Cooking with Alison

Favourite Crème Brûlée Recipe

In Other Desserts on May 29, 2012 at pm

I love the crunchy, torched sugar topping of crème brûlée.  Although crème brûlée is one of my favourite desserts, I only eat the custard part because I don’t want to feel guilty about wasting food.  I used to order crème brûlée more often than any other dessert at restaurants, but that changed when I discovered this recipe.  My family and I love this recipe, even though we don’t normally like custardy desserts. The texture of the custard is just right, in my opinion; it’s creamy without being heavy or too rich, and it’s soft and jiggly without being runny or too pudding-y.

I made these in disposable aluminum tart pans for my sister to take to work for her lunch club.  One of her friends liked it so much that she used her finger to get the remaining custard out of the pan.  This dessert is classy enough to serve at any occasion and it can be made a day or two in advance.

Crème Brûlée Recipe

adapted from Le Cirque restaurant, original recipe posted here

2 cups heavy whipping cream

1/2 vanilla bean, split lengthwise, or 1 tsp vanilla extract (Note:  I used Mexican vanilla extract)

pinch salt

4 large egg yolks at room temperature

1/3 cup plus 2 tablespoons granulated white sugar

extra sugar for the topping (approx. 1 tbsp per custard; use granulated white sugar or cane sugar or turbinado sugar)

Preheat the oven to 300 degrees F.  Bring a kettle of water to a boil over high heat.  Meanwhile, in a medium sauce pot, cook the cream with the vanilla bean (if using) and salt over medium to medium-high heat until the surface begins to shimmer and tiny bubbles are just starting to form.  Do not allow it to boil.  The cream should be very warm to the touch but not uncomfortably hot.  Stir in the vanilla extract (if using).  Taste the cream and add more vanilla extract to taste if desired.  Meanwhile, in a large heatproof bowl, use a wooden spoon to stir together the egg yolks and granulated white sugar until well blended.  Then very gradually stir in a thin stream of the hot cream mixture.  Mix gently but quickly enough to prevent the eggs from cooking.  Strain the custard through a fine mesh sieve into a large, heatproof, lipped measuring cup or bowl.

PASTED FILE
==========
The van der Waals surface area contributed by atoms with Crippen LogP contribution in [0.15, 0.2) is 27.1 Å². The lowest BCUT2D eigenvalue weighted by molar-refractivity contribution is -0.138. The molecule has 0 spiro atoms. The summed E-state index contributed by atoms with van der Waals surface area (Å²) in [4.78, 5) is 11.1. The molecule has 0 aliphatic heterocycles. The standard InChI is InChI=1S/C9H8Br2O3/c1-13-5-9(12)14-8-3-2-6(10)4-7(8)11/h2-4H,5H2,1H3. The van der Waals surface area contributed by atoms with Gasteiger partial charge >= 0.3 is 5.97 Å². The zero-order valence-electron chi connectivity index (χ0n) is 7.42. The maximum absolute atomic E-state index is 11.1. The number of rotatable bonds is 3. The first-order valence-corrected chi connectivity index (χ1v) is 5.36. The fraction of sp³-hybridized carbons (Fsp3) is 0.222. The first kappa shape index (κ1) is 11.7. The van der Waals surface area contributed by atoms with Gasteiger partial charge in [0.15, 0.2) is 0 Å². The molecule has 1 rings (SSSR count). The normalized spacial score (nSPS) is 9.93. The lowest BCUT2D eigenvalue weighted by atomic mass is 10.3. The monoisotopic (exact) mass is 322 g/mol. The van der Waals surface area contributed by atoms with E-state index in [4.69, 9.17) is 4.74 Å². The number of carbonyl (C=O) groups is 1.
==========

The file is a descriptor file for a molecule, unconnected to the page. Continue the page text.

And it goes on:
Arrange 8 to 12 shallow ramekins or 4 1/2 inch (approx.) wide aluminum tart pans in a roasting pan.  Divide the mixture evenly amongst your ramekins.  I prefer very shallow custards, so mine were less than 1 inch thick.  Set the roasting pan in the centre of the preheated oven and carefully pour hot water into the roasting pan around the ramekins.  The water should reach halfway up the sides of the ramekins.  Cover the pan very loosely with aluminum foil and bake until the custards are firm at the edges, but still a bit wobbly in the centre, about 45 minutes to 1 hour.  Transfer the ramekins to a wire rack to cool completely.  Cover with aluminum foil, but don’t allow the aluminum foil to touch the top of the custard.  Refrigerate until chilled through.

Prior to serving, use a paper towel to blot away any condensation on the surface of the custards.  Sprinkle 1 tbsp of sugar evenly across the surface of each custard.  Use a kitchen torch (following the manufacturer’s instructions carefully) to caramelise the sugar until melted, browned, and crispy.  Alternatively, you could caramelise the sugar topping in the oven under the broiler.  The instructions from the original recipe are as follows:  Preheat the broiler. Set the ramekins on a baking sheet and blot the surfaces of the custards to remove any condensation. Using a small sieve, sift 2 teaspoons of the turbinado sugar over each custard in a thin, even layer. Broil the custards as close to the heat as possible until the sugar is evenly caramelized, 30 seconds to 2 minutes. Let cool slightly and serve at once.


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